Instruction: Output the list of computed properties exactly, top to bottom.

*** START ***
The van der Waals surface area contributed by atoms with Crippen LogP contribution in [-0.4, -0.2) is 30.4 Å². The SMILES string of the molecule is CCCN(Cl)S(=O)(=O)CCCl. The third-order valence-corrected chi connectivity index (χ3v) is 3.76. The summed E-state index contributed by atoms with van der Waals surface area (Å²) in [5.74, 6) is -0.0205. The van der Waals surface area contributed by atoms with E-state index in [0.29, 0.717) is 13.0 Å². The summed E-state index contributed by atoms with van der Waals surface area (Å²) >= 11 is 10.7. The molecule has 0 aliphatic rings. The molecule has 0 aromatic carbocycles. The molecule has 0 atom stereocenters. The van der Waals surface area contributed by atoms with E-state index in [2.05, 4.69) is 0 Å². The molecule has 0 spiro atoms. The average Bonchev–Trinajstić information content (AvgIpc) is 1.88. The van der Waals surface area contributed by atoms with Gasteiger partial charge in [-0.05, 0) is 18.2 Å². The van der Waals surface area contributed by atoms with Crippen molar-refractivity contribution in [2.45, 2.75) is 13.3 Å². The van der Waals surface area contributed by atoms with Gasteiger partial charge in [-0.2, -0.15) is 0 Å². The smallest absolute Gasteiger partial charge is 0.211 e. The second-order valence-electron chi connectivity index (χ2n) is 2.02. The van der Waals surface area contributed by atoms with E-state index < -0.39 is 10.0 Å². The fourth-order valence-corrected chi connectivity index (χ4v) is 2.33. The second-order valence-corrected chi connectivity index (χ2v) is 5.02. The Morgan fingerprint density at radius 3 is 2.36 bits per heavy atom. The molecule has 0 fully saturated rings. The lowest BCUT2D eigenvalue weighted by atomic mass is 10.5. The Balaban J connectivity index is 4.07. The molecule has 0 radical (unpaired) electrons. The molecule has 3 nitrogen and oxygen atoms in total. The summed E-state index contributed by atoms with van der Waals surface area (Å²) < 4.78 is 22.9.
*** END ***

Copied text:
The van der Waals surface area contributed by atoms with Crippen LogP contribution in [-0.4, -0.2) is 30.4 Å². The SMILES string of the molecule is CCCN(Cl)S(=O)(=O)CCCl. The third-order valence-corrected chi connectivity index (χ3v) is 3.76. The summed E-state index contributed by atoms with van der Waals surface area (Å²) in [5.74, 6) is -0.0205. The van der Waals surface area contributed by atoms with E-state index in [0.29, 0.717) is 13.0 Å². The summed E-state index contributed by atoms with van der Waals surface area (Å²) >= 11 is 10.7. The molecule has 0 aliphatic rings. The molecule has 0 aromatic carbocycles. The molecule has 0 atom stereocenters. The van der Waals surface area contributed by atoms with E-state index in [2.05, 4.69) is 0 Å². The molecule has 0 spiro atoms. The average Bonchev–Trinajstić information content (AvgIpc) is 1.88. The van der Waals surface area contributed by atoms with Gasteiger partial charge in [-0.05, 0) is 18.2 Å². The van der Waals surface area contributed by atoms with Crippen molar-refractivity contribution in [2.45, 2.75) is 13.3 Å². The van der Waals surface area contributed by atoms with Gasteiger partial charge in [-0.2, -0.15) is 0 Å². The smallest absolute Gasteiger partial charge is 0.211 e. The second-order valence-electron chi connectivity index (χ2n) is 2.02. The van der Waals surface area contributed by atoms with E-state index < -0.39 is 10.0 Å². The fourth-order valence-corrected chi connectivity index (χ4v) is 2.33. The second-order valence-corrected chi connectivity index (χ2v) is 5.02. The Morgan fingerprint density at radius 3 is 2.36 bits per heavy atom. The molecule has 0 fully saturated rings. The lowest BCUT2D eigenvalue weighted by atomic mass is 10.5. The Balaban J connectivity index is 4.07. The molecule has 0 radical (unpaired) electrons. The molecule has 3 nitrogen and oxygen atoms in total. The summed E-state index contributed by atoms with van der Waals surface area (Å²) < 4.78 is 22.9.